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Early type II fiber atrophy in intensive care unit patients with nonexcitable muscle membrane

Authors

  • J. Bierbrauer
  • S. Koch
  • C. Olbricht
  • J. Hamati
  • D. Lodka
  • J. Schneider
  • A. Luther-Schroeder
  • C. Kleber
  • K. Faust
  • S. Wiesener
  • C.D. Spies
  • J. Spranger
  • S. Spuler
  • J. Fielitz
  • S. Weber-Carstens

Journal

  • Critical Care Medicine

Citation

  • Crit Care Med 40 (2): 647-650

Abstract

  • OBJECTIVE: Intensive care unit-acquired weakness indicates increased morbidity and mortality. Nonexcitable muscle membrane after direct muscle stimulation develops early and predicts intensive care unit-acquired weakness in sedated, mechanically ventilated patients. A comparison of muscle histology at an early stage in intensive care unit-acquired weakness has not been done. We investigated whether nonexcitable muscle membrane indicates fast-twitch myofiber atrophy during the early course of critical illness. DESIGN, SETTING, AND PATIENTS: We studied patients at increased risk for development of intensive care unit-acquired weakness with Sepsis-related Organ Failure Assessment scores ≥8 on 3 of 5 consecutive days within the first week in the intensive care unit. Electrophysiological compound muscle action potentials after direct muscle stimulation and muscle biopsies were obtained at median days 7 and 5, respectively. INTERVENTIONS: None. MEASUREMENTS AND MAIN RESULTS: Patients with nonexcitable muscle membranes (n = 15) showed smaller median type II cross-sectional areas (p < .05), whereas type I muscle fibers did not compared with patients with preserved muscle membrane excitability (compound muscle action potentials after direct muscle stimulation ≥3.0 mV; n = 9). We also observed decreased mRNA transcription levels of myosin heavy chain isoform IIa and a lower densitometric ratio of fast-to-slow myosin heavy chain protein content. CONCLUSION:: We suggest that electrophysiological nonexcitable muscle membrane predicts preferential type II fiber atrophy in intensive care unit patients during early critical illness.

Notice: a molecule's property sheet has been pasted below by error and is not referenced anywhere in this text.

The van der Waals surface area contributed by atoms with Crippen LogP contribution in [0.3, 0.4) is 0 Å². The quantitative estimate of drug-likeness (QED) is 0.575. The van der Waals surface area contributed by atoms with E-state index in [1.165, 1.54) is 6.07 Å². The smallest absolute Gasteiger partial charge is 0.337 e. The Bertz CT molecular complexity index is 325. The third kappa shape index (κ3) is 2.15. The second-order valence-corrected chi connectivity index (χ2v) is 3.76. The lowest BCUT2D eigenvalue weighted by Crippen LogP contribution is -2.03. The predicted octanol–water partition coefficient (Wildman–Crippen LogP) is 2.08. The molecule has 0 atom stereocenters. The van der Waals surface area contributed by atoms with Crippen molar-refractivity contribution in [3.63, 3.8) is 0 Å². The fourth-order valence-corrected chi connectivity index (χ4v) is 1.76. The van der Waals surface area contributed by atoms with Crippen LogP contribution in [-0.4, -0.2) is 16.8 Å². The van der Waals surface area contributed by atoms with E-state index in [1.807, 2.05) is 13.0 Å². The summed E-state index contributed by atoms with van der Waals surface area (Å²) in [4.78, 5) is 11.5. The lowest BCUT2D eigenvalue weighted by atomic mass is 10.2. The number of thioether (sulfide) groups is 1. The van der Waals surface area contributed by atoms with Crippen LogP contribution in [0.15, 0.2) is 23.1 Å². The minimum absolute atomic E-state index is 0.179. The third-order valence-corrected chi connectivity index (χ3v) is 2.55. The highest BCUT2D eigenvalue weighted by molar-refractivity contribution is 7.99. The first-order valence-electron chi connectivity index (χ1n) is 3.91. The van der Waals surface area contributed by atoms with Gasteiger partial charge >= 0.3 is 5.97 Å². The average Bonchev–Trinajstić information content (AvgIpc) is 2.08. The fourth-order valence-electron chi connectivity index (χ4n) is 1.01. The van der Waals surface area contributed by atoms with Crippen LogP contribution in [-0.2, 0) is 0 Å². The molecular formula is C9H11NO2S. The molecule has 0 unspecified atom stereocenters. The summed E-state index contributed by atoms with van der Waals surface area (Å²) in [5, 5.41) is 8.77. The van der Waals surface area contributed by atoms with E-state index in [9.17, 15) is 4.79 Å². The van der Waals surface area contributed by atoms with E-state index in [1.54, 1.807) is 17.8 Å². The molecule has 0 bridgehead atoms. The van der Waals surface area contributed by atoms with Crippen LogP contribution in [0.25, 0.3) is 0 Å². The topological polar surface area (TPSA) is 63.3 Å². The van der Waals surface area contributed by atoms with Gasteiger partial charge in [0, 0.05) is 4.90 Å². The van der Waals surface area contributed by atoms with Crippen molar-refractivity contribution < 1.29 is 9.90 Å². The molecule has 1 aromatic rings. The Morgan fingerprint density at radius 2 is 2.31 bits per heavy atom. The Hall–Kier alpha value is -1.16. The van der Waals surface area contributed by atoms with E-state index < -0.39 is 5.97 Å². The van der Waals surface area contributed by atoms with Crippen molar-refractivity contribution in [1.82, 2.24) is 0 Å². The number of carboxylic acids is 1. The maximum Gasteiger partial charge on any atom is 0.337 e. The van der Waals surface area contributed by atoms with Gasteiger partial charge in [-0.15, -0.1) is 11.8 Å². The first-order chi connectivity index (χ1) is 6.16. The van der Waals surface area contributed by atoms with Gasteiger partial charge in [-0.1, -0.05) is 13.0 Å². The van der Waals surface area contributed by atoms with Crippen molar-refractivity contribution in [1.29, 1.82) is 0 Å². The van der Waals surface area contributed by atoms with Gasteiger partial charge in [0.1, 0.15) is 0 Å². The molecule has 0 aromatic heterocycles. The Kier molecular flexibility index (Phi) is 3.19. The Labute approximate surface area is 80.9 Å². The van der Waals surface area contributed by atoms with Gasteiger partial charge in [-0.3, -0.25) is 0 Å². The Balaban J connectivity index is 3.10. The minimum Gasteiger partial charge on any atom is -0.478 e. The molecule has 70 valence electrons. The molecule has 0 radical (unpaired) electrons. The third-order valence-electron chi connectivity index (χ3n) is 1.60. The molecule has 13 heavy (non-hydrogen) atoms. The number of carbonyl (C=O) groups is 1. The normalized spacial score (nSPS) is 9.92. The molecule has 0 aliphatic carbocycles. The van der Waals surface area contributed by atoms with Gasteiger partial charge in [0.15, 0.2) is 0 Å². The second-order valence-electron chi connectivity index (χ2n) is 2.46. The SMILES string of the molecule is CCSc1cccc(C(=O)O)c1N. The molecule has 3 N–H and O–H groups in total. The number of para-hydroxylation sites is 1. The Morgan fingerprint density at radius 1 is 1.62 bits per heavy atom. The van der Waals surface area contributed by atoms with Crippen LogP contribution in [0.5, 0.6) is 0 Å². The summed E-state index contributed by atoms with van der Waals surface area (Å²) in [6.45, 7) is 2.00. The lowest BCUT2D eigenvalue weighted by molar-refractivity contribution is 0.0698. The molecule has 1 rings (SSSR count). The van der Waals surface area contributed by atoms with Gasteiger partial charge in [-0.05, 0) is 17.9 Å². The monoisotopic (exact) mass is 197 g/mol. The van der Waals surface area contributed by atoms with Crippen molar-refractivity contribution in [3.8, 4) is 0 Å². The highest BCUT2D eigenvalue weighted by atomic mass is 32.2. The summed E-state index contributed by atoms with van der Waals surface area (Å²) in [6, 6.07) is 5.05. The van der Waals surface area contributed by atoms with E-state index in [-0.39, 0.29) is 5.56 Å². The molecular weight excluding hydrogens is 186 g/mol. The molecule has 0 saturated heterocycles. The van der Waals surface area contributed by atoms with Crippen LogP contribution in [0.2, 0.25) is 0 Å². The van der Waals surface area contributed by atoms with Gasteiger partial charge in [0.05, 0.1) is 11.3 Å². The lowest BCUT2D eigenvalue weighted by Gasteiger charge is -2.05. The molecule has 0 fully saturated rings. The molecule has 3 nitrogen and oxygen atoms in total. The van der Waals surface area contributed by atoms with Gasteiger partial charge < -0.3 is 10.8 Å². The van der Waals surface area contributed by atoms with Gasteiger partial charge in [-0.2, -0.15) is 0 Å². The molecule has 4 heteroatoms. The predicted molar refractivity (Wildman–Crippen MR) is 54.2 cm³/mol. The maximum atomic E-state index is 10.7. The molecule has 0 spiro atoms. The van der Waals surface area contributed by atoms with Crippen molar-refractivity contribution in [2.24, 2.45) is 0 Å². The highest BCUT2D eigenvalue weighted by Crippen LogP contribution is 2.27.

DOI

doi:10.1097/CCM.0b013e31823295e6